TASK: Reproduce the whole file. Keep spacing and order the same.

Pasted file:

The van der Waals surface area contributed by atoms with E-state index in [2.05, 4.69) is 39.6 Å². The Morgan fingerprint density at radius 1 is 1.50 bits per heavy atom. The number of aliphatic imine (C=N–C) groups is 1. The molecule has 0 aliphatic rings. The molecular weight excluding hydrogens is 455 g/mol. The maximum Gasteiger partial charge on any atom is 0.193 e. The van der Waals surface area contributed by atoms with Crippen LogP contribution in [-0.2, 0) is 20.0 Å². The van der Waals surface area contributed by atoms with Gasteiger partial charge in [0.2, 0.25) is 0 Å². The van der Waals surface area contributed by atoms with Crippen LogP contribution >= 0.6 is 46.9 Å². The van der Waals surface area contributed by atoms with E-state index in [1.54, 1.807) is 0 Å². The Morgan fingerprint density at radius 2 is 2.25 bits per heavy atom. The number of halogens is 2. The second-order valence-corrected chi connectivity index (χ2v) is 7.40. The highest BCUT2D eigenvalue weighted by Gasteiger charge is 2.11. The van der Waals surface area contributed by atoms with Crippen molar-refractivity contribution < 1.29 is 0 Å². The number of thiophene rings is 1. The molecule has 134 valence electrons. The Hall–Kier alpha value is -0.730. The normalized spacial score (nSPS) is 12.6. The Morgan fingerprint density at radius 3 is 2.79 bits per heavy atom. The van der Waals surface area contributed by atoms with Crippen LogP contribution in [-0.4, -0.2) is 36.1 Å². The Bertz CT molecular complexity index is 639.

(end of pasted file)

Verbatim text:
The van der Waals surface area contributed by atoms with E-state index in [2.05, 4.69) is 39.6 Å². The Morgan fingerprint density at radius 1 is 1.50 bits per heavy atom. The number of aliphatic imine (C=N–C) groups is 1. The molecule has 0 aliphatic rings. The molecular weight excluding hydrogens is 455 g/mol. The maximum Gasteiger partial charge on any atom is 0.193 e. The van der Waals surface area contributed by atoms with Crippen LogP contribution in [-0.2, 0) is 20.0 Å². The van der Waals surface area contributed by atoms with Gasteiger partial charge in [0.2, 0.25) is 0 Å². The van der Waals surface area contributed by atoms with Crippen LogP contribution >= 0.6 is 46.9 Å². The van der Waals surface area contributed by atoms with E-state index in [1.54, 1.807) is 0 Å². The Morgan fingerprint density at radius 2 is 2.25 bits per heavy atom. The number of halogens is 2. The second-order valence-corrected chi connectivity index (χ2v) is 7.40. The highest BCUT2D eigenvalue weighted by Gasteiger charge is 2.11. The van der Waals surface area contributed by atoms with Crippen molar-refractivity contribution < 1.29 is 0 Å². The number of thiophene rings is 1. The molecule has 134 valence electrons. The Hall–Kier alpha value is -0.730. The normalized spacial score (nSPS) is 12.6. The Morgan fingerprint density at radius 3 is 2.79 bits per heavy atom. The van der Waals surface area contributed by atoms with Crippen LogP contribution in [-0.4, -0.2) is 36.1 Å². The Bertz CT molecular complexity index is 639.